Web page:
Maryland State DOT Trucking Weight Regulations


In its efforts to ensure that the highways and byways within its jurisdiction are as safe as possible, the Maryland legislature has charged the Maryland Department of Transportation (MDOT) with regulation of tractor trailer traffic. Through its Motor Vehicle Administration (MVA) and the State Highway Administration (SHA), MDOT ensures that the weight of tractor trailers falls within acceptable ranges.

Commercial Motor Vehicles

  • According to Title 11 (Department of Transportation) of the Code of Maryland Regulations (COMAR), the MDOT only has authority to regulate the weight of motor vehicles that are legally defined as commercial motor vehicles (CMVs) by Federal Motor Carrier Safety Regulations (FMCSR). FMCSR defines two classes of CMVs: regular CMVs that operate in commerce (mainly tractor trailers) and smaller CMVs (mainly recreational vehicles, passenger buses, rental trucks moving private property and multipurpose vehicles).

    Regular CMVs must have a gross vehicle weight rating (GVWR) of at least 26,001 lb. If the regular CMV is being operated in combination with a trailer, the gross combination weight rating (GCWR) must exceed 26,001 lb. with the GVWR of the trailer exceeding 10,001 lb. Smaller CMVs must have either a GVWR, or a GCWR, of at least 10,001 lb.

    The manufacturer's GVWR is usually found on a sticker located on the edge of the driver's door or the door frame of the CMV. The GCWR is usually located on the door frame of the trailer. Any driver with a CMV, or a CMV/trailer combination, that falls within the regulated GVWR/GCWR ranges must register such with the SHA. The driver must also obtain a commercial driver's license (CDL) from the MVA.

Weigh Stations

  • Both registered regular CMVs that operate in commerce and registered smaller CMVs must stop at all open Truck Weigh and Inspection Stations (TWIS) while traveling throughout Maryland. Both classes of CMVs are weighed at the weigh station; however, only regular CMVs are subject to safety inspections to ensure compliance with applicable federal and state motor carrier safety rules, regulations and standards.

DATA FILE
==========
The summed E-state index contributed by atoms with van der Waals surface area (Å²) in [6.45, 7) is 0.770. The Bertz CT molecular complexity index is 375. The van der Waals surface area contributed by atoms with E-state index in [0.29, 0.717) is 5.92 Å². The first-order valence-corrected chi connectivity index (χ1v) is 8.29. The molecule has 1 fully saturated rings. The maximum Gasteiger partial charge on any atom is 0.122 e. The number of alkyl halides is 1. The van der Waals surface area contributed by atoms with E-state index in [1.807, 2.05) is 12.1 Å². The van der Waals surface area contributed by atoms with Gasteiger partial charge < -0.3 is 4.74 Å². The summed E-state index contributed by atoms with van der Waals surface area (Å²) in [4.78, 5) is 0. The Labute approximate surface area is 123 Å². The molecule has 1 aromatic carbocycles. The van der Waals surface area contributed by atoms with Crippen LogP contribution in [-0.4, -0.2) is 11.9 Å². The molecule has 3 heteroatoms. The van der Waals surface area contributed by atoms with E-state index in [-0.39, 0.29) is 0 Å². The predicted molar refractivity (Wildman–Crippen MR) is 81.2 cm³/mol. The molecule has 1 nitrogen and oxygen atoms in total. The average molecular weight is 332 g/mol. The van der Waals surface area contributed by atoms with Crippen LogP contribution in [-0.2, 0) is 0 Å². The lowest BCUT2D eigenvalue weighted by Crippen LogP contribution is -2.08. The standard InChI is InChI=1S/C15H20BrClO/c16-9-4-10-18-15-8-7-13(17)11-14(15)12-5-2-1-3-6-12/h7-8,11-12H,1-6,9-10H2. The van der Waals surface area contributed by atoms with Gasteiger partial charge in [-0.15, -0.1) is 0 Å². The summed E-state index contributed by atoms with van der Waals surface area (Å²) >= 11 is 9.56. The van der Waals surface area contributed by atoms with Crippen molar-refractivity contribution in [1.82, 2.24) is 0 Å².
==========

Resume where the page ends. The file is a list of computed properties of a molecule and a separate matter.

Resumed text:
A growing number of regular CMVs participate in the FMCSR Commercial Vehicle Information Systems and Networks (CVISN)--a technology-based system that allows regular CMVs to bypass TWISs because they are equipped with CVISN electronic devices that send a signal to the TWISs with all the necessary information. This process is known as "weigh-in-motion" operation.

Preventive Maintenance Program

  • Whenever the driver registers, or renews registration, of a CMV, he is required to certify personal possession of a working knowledge of all applicable federal and state motor carrier safety rules, regulations and standards, and participation in the Preventive Maintenance (PM) Program. The PM Program stipulates that either every 12 months or 25,000 miles (whichever comes first) a CMV must receive a thorough safety inspection and any needed preventative maintenance. A copy of a Preventive Maintenance Report indicating compliance must be kept in the CMV at all times.


  • Any regular CMV that has a GVWR/GCWR in excess of 73,000 lb. requires a special overweight hauling permit, and can travel only the shortest available route on numbered state highways and on the federal interstate system when transporting their loads. These routes are referred to as designated truck routes.

    Any regular CMV with a GVWR/GCWR in excess of 55,000 lb. is subject to the Federal Heavy Vehicle Use Tax (HVUT). These CMWs are required to show MVA/SHA officers at the TWIS proof of payment of the HVUT.


  • Photo Credit line of trucks 1 image by Aaron Kohr from
Promoted By Zergnet


You May Also Like

  • DOT Weight Regulations

    DOT Weight Regulations. The national Vehicle Size and Weight Team of the United States Department of Transportation Federal Highway Administration is responsible...

  • What are the Different Classes of a CDL?

    A CDL, or Commercial Driver's License, is required in the United States to legally drive certain types of large commercial vehicles, particularly...

  • DOT Weigh Station Regulations

    DOT Weigh Station Regulations. Tractor trailers are among the most heavily regulated and controlled vehicles on the road, with axle weight and...

  • Pennsylvania DOT Truck Regulations

    Pennsylvania Department of Transportation or PennDOT issues regulations and guidelines for fleet operations within the state of Pennsylvania. These standards apply to...

  • Commercial Truck Weight Laws

    The Interstate Highway System has placed a maximum on weight and length for all commercial vehicles. Each state may add to the...

  • Dot Trucking Regulations in Georgia

    Trucks are one of the iconic emblems of the American South. In the state of Georgia, these trucks, along with other commercial...

  • Kentucky Truck Weight Law

    For the purposes of increasing the safety of truckers and other drivers on the road, Kentucky regulates the maximum weight of trucks....

  • Georgia DOT Regulations

    Georgia DOT Regulations. The Georgia Department of Transportation (Georgia DOT) provides regulations that help keep drivers safe and roads maintained in Georgia...

Related Searches

Read Article

10 Most Needed Jobs in the Future

Is DIY in your DNA? Become part of our maker community.
Submit Your Work!